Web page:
Miruna Codeanu

A personal experience with marketing and innocence

In espresso on April 18, 2013 at 6:35 am

I grew up reading psychology, philosophy, then developed an interest in advertising and later on started working in marketing. Probably, from the moment you start developing an interest in the human mind, there is innocence and belief to be lost. Yes, somehow, same old science and belief, same old curiosity kills innocence.  I am, however, a great audience for stories. You can just start your sentence with “once upon a time” or follow the structure of a classical fairy tale and you’ve got my attention.

I’ve been around the advertising world since high school, then moved to marketers’ world. Through the years spent in these two social groups I’ve seen at least one major difference: advertisers still think they can change the world while marketers think of the profit. A marketer may accept something that is different, challenging, but not because they believe in innovation, but because they think their brand can get awareness, hype, commitment, that is to be translated in money. Standing and seeing the world from these two perspectives, there is smoldering fire between the two. Behind closed doors there’s plenty frustration with the client on the agency’s side and plenty frustration on the client’s side with the agency: creatives complain of the plainness of the client, the client accuses “art for the sake of art” in advertising agencies. Both of you suspect this is happening, and yes, it is happening. 

Yes, I am on the marketers’ side, because that’s my perspective for the time being, but also for the logics behind it:  someone hires someone else to do job just because doing so, they get more profit, where profit translates into anything, including money, but not only money. Being on the marketers’ side gives me a certain perspective, which doesn’t make me less aware of the other perspective. At the end of the day, I am a humanities person, I can relate to art and creativity. Being a humanities person I also known that throughout history art served a precise purpose be that either political or religious. Settling for Classical Antiquity as the beginning of art, in aproximately 2700-2800 years, there are less than 100 years of “art for the sake of art” and even “art for the sake of art” serves a purpose.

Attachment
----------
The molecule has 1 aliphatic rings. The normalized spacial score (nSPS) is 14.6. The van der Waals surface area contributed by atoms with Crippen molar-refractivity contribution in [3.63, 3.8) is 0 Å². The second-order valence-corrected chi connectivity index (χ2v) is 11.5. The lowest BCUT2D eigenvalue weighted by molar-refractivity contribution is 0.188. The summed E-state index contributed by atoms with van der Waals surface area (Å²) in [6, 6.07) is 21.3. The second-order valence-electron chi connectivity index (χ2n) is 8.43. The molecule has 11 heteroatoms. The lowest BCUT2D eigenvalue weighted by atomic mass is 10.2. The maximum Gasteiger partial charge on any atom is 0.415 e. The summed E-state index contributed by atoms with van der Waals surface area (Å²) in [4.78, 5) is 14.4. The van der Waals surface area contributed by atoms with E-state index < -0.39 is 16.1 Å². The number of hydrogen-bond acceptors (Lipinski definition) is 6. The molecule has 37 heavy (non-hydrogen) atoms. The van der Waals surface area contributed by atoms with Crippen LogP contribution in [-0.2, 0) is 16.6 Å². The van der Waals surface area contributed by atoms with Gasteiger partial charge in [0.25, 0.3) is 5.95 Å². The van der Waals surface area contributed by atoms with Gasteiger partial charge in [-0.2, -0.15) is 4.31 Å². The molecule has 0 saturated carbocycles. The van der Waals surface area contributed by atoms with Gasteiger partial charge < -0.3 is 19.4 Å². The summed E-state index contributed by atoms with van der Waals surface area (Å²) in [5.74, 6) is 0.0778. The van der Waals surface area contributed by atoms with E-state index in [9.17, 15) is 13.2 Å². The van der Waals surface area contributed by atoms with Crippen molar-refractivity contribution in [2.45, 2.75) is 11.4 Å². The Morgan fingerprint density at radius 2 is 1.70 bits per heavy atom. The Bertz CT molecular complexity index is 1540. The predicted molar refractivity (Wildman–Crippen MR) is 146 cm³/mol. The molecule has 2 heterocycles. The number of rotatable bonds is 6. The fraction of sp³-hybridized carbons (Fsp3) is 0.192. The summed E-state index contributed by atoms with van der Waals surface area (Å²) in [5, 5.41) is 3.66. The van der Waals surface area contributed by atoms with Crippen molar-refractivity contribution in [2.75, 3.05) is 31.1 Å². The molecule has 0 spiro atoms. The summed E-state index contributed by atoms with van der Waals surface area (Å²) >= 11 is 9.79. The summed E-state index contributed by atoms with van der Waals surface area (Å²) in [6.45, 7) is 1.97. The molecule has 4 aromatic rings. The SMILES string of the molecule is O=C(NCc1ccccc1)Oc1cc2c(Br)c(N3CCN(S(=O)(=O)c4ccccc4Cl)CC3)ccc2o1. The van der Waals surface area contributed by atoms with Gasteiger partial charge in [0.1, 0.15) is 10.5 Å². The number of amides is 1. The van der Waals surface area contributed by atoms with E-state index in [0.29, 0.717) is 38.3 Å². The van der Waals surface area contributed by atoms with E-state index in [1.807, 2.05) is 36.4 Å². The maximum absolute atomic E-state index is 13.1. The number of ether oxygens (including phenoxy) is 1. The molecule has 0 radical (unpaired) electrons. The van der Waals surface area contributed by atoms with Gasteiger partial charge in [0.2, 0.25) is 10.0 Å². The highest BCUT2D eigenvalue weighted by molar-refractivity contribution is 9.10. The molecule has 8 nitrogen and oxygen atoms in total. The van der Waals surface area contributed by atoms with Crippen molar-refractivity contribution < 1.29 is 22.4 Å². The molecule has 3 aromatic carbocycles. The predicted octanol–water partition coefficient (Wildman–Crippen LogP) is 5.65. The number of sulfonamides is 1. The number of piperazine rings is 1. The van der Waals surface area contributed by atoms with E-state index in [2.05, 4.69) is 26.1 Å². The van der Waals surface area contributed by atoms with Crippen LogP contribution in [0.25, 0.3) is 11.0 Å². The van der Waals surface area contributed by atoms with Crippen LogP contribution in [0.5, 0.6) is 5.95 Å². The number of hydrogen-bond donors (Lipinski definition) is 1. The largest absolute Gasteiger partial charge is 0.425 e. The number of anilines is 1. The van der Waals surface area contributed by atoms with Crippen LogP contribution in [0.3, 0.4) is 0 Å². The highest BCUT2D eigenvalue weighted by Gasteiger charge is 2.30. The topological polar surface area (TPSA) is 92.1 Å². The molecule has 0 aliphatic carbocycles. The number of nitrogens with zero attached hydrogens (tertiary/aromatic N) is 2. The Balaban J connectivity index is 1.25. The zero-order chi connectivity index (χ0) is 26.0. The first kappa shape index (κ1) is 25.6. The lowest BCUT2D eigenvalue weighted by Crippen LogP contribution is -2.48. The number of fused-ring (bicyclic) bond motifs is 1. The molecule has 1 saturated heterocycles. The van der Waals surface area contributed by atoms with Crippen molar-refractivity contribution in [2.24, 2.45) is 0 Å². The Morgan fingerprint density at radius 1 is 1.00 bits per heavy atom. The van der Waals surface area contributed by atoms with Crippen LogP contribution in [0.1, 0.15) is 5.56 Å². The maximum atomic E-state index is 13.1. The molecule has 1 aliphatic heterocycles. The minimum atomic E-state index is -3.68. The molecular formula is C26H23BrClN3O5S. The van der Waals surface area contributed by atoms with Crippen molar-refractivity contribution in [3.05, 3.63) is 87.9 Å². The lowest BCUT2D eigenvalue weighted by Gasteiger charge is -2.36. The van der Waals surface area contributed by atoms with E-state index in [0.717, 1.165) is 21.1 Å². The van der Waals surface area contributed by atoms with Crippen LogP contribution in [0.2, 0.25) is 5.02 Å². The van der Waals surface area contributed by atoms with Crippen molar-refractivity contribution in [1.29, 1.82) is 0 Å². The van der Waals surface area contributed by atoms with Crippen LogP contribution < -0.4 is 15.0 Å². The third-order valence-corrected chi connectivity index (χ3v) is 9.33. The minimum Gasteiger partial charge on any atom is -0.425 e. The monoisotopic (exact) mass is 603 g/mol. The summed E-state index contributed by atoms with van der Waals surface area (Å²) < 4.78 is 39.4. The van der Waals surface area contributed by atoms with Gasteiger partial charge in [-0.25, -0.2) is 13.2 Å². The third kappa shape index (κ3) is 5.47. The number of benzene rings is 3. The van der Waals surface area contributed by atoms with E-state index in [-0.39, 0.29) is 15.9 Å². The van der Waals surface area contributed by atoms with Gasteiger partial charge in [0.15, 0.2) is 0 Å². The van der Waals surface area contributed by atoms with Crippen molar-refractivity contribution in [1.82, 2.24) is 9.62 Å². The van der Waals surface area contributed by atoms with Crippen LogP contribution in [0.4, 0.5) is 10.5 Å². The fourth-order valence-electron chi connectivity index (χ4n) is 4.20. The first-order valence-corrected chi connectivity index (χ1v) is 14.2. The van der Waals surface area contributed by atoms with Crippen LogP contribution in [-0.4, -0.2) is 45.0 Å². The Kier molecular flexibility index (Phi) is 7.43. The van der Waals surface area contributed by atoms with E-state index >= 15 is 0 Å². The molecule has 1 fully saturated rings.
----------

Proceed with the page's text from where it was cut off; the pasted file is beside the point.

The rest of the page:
Sometimes I find myself comparing and contrasting my views with other’s people views and values. I call it reality check. S0, yesterday I found myself watching the new commercial for Dove, a video they named “Sketches” . It tells the story of a project: a former FBI trained forensic artist draws the portraits of seven women by their own description of themselves. The result isn’t flattering, on the contrary. There’s morals: we’re harsh on ourselves. In my mind I definitely see huge viral potential in it and in a few hours I see it featured in a national newspaper’s website presented as an experiment. It might have been media space they bought or not, if it was bought, Dove was smart, if it wasn’t paid for, Dove was brilliant. I can tell this campaign is going to have hype, media coverage, social media coverage and word of mouth. It is wow-ish, and it is definitely going with the values and communication scheme Dove built.

So here I am, watching the video and judging it for the message and foreseeing the future hype. I see it shared by many of my peers. However, the message doesn’t reach through to me. “Hmm…why doesn’t Dove manage to convince me I’m harsh on myself?”. Why can’t I see this video any other way than as an advert. The strategy is not ingenious, it has been done before: “8 out of 10 women reported that …”, “studies show us…”, “laboratories found that…”, however the package for the message is ingenious and I salute Dove for that. I am seeing everybody embracing Dove’s message “real beauty…” and I can’t and it becomes somehow frustrating at a certain point. Bottom line: it is a commercial, and I cannot see beyond the fact that is a commercial. I stand on the side of the client. The agency probably believed in the message delivered, I, as a marketer, want to see results, return. I have the biased eyes of a marketer. I cannot see past the finality of a commercial.

Marketing alters your views and perspectives. Somehow, we’re macro salesmen. We find a weakness, we design a product for it, add a benefit, take the blunt sales techniques add a bow and polka dots and sell them to you. I hear you, Yves Saint Laurent, I’m with you on this one. Cosmetics are easier to buy. Cosmetic industry is one of the most profitable industries in the world. The cosmetic industry relies on flaws and insecurities.

Kids, don’t do this at home, if you are not strong enough to deal with naked truths and disbelief just don’t become a marketer.  However, even result oriented marketers should really listen to a good story once in a while, so pay attention to your advertising agency next time.

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  1. […] previously wrote about Dove’s marketing strategy here and here. I’ll sum it up: they have a good strategy, adapted to their audience. However, you might be […]

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